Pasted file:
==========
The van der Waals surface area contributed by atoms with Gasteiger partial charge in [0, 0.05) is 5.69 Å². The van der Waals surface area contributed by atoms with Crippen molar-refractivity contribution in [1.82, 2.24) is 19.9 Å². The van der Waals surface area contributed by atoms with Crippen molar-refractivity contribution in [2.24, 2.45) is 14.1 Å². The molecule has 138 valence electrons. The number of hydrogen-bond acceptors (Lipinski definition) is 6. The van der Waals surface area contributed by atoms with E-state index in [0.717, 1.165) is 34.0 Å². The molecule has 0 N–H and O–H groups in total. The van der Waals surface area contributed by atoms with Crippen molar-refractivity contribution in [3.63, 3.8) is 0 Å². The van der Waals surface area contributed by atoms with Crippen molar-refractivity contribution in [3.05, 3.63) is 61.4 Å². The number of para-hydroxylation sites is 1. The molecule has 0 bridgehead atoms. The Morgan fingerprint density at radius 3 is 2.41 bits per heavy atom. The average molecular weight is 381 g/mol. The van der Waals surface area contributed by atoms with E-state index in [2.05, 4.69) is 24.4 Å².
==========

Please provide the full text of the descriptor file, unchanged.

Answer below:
The van der Waals surface area contributed by atoms with Gasteiger partial charge in [0, 0.05) is 5.69 Å². The van der Waals surface area contributed by atoms with Crippen molar-refractivity contribution in [1.82, 2.24) is 19.9 Å². The van der Waals surface area contributed by atoms with Crippen molar-refractivity contribution in [2.24, 2.45) is 14.1 Å². The molecule has 138 valence electrons. The number of hydrogen-bond acceptors (Lipinski definition) is 6. The van der Waals surface area contributed by atoms with E-state index in [0.717, 1.165) is 34.0 Å². The molecule has 0 N–H and O–H groups in total. The van der Waals surface area contributed by atoms with Crippen molar-refractivity contribution in [3.63, 3.8) is 0 Å². The van der Waals surface area contributed by atoms with Crippen molar-refractivity contribution in [3.05, 3.63) is 61.4 Å². The number of para-hydroxylation sites is 1. The molecule has 0 bridgehead atoms. The Morgan fingerprint density at radius 3 is 2.41 bits per heavy atom. The average molecular weight is 381 g/mol. The van der Waals surface area contributed by atoms with E-state index in [2.05, 4.69) is 24.4 Å².